[ubuntu-uk] BBC Click

Grant Sewell dcglug at thymox.co.uk
Mon Jun 6 17:50:51 UTC 2011

On Mon, 6 Jun 2011 18:13:29 +0100
J Fernyhough wrote:

> On 6 June 2011 17:57, Paul Tansom <paul at aptanet.com> wrote:
> > I don't know how many people watch Click on the BBC News channel,
> > but I thought I'd note that they had a piece on the Raspberry Pi on
> > the last one (over the weekend), with a mention of Ubuntu as part
> > of a piece on the lack of decent IT education in schools and the
> > need to do it better - i.e. programming and more in depth knowledge
> > rather than just how to use MS Office.
> >
> > It is available online at http://bbc.co.uk/click and for the moment
> > is the top item.
> >
> Great sentiment, never going to happen.
> Firstly, the vast majority of teachers don't have the skills of
> knowledge to be able to teach anything other than office skills - and
> even then most can't even do that properly! For example, you'll be
> hard pressed to find an ICT teacher who has a science, engineering or
> computing background - most are business or management, or even PE.
> When one particular example won't touch on image editing (despite it
> being in the scheme of work) because they'd have to learn how to use
> Photoshop Elements what hope is there of getting them to do any sort
> of programming?
> Secondly, the majority of children don't care about how a computer
> works (any more than they care how a car works) - they just want to
> use it. Granted, there are always some who do, and there are always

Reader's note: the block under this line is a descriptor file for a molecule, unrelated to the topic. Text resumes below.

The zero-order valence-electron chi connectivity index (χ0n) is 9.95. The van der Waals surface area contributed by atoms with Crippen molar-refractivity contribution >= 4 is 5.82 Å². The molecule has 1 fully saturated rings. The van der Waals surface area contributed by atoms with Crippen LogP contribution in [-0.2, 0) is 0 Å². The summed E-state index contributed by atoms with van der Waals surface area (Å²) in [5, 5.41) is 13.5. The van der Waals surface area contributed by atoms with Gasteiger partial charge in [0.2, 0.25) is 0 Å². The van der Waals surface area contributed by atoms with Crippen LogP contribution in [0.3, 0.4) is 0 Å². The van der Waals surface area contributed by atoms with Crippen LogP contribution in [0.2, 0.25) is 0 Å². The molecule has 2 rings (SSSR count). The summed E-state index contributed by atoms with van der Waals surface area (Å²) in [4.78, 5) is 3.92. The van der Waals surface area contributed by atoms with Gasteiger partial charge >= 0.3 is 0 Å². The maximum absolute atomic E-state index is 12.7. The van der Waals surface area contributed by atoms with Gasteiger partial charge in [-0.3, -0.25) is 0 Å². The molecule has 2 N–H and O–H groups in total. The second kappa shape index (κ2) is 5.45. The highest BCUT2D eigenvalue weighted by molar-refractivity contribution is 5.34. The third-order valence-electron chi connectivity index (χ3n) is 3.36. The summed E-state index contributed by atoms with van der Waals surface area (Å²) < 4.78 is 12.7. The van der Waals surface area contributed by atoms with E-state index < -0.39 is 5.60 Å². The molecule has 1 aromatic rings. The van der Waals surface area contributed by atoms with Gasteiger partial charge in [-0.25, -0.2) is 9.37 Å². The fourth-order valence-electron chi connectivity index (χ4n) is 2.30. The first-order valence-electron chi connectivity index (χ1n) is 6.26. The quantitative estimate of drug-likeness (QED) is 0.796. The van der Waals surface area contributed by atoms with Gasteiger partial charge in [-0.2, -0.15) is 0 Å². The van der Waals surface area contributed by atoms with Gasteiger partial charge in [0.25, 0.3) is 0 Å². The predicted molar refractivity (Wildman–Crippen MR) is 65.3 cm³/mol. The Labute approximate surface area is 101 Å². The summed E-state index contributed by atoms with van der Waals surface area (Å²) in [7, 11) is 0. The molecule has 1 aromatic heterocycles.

> extra-curricular clubs and GCSE and A-level Computing for them.
> However, the same children who are interested in how a computer works
> also tend to be those who take Maths and Sciences at A-level;
> Computing doesn't have the same appeal.
> Essentially, it comes down to the fact that teaching difficult stuff
> is difficult, and most teachers aren't up to it. To teach it in an
> interesting and engaging way is difficult, and to keep up with the
> pace of change relies on them having an interest in the topic, and
> again, most don't. The number of teachers who can do it, and are
> interested in it, are outnumbered and out-gunned.
> Jonathon

Unfortunately I would have to agree with most of your sentiments there,
Jonathon.  I teach IT from "Level 1" through to "Level 3" (GCSEs are
deemed "Level 2") at a college of FE and in my experience the majority
of IT teachers at secondary schools do the bare minimum they can as
they really don't understand it themselves, since they're not IT

I think the problem is primarily 2-fold.  Firstly, and this is a *HUGE*
generalisation, people inclined towards IT will either find teaching or
the idea of teaching off-putting as it will most likely involve
interacting with, and being in a custodial role of youngsters (who are
usually quite a difficult bunch to work with) or they will find the
attractiveness of working in higher-paid environments more enticing
(let's be honest - teaching isn't one of the better paid environments
out there).

Secondly, on the other side of the coin, a lot of people who are in a
position where they teach IT at secondary schools are in that position
not because they are particularly adept with computers and not even
because they are more adept than their colleagues, but because they
didn't have enough teaching hours on their timetable to warrant a
full-time position and the school needed to put someone up as an IT

I find myself in a rather privileged position.  I am a self-confessed
geek.  I find most aspects of computers interesting and I am happy to
spend my spare time reading and researching topics that grab my
attention.  Yes, I have my specialisms but I frequently find that my
knowledge of my non-specialist topics is greater than some of my peers
who teach them... because I find them fascinating and so read, read and
read some more about the topics.  I also happen to enjoy teaching.


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